It was a typical early Wednesday morning in our home. I was sitting on the couch with the dog, watching the TODAY show and catching up on emails (a work-from-home perk). Suddenly, I heard some wild commotion coming from the kitchen. My husband, a beautiful and even-tempered man, was not happy. I stood up and headed towards him to see the offense: our typically white kitchen was now mostly green. A very vibrant green. Two days ago, my husband and I were cooking dinner together and I made . . .
The blinking cursor on my blank document seems particularly demanding this morning. I had a piece written last week that was set to go out today, but every time I think to click “Publish,” I know in my spirit that it’s the wrong move. So I return to the blank document with the boldly blinking cursor that asks: WHAT. WILL. YOU. SAY. I cannot publish a post this week that doesn’t speak to what has happened in Charlottesville. Silence is loud in events like this one. As I wrote on my social . . .
A few days ago, I began writing this verrrrrry heartfelt piece about [retracted, because you’ll read it soon enough]. I had no doubt I’d finish it up in time to send it out to you this week. I was wrong. I don’t often do this, but I had to push its publishing date back a week to get the piece just right. Because I hate to miss a week with you, I’ve decided, instead, to tell you about this wild thing that took place a couple of weeks ago. Here’s what happened: Not long ago, my husband . . .
Last Wednesday, I shared a piece that felt particularly vulnerable and scary. Shortly after I hit "Publish" was when I got scared, flipped out, cried, and decided never to write another word again. Sometimes writing brings out the irrational in me. What unfolded, however, was this really beautiful sense of community. It was the kind of thing I write for. I was so encouraged by your own stories, your messages, and the many of you offering a brave and gracious, "me too." You've reminded me why . . .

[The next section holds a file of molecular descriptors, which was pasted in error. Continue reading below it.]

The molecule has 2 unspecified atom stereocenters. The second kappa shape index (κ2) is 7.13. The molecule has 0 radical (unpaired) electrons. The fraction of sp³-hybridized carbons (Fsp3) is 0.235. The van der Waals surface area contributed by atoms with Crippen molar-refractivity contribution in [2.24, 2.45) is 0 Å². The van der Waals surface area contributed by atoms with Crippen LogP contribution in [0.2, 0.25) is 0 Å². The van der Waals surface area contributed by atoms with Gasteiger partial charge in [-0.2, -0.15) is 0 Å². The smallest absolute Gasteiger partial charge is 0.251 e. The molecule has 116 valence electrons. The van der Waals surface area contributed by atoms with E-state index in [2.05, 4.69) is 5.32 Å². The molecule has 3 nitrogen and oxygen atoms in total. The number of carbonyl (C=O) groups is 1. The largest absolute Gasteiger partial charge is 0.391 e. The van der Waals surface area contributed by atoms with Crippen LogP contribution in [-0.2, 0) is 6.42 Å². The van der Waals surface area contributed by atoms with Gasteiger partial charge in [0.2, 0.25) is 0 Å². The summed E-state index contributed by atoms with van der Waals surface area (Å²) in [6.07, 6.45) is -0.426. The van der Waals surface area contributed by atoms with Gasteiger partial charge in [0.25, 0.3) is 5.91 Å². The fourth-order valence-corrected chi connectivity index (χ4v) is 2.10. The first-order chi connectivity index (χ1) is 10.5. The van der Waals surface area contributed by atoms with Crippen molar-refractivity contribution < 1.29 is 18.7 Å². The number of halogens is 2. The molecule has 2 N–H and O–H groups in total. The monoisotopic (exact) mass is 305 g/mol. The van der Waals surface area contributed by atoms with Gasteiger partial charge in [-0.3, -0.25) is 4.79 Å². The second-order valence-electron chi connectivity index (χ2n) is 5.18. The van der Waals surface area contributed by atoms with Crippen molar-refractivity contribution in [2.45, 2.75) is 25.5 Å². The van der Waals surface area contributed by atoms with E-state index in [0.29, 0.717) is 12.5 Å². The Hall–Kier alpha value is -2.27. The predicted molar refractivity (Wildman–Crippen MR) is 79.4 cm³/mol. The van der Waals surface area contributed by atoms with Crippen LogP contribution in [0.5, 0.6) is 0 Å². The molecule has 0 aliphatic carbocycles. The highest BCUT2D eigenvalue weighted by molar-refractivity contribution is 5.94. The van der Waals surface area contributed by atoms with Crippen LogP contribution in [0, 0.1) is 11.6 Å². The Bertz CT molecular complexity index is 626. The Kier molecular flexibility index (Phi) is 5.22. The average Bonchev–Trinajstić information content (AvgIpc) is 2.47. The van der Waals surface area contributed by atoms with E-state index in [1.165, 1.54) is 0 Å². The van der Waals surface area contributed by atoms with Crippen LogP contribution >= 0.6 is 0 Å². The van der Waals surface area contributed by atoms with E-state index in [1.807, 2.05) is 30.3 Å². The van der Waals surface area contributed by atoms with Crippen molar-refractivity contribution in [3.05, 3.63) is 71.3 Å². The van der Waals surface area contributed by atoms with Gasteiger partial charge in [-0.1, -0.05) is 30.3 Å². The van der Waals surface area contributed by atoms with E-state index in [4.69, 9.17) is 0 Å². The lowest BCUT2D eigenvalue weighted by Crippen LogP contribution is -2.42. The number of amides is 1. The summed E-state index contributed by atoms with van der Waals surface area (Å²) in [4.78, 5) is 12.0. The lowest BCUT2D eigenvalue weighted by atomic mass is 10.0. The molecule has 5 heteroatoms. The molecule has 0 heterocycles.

I recently listened to Anne Lamott’s TED Talk about the 12 things she’s learned from life and writing. Anne says, “Go outside a lot and look up. My pastor said you can trap bees on the bottom of mason jars without lids because they don't look up, so they just walk around bitterly bumping into the glass walls. Go outside. Look up. Secret of life.” Last weekend, my husband and I went for a walk through a beautiful wooded area near our home. Twenty four hours earlier, I had learned that I am . . .
Years ago, my uncle and his family were in town for the holidays. We didn’t get to see this side of the family very often, so our time together was always too short but so sweet. It still is. I’ll never forget this particular visit because I very much irritated my dad by using a “nice” bath towel, rather than letting one of our guests use it. This was wildly confusing to me, mostly because I didn’t realize we had varying levels of bath towels, some of which were intended for specific people . . .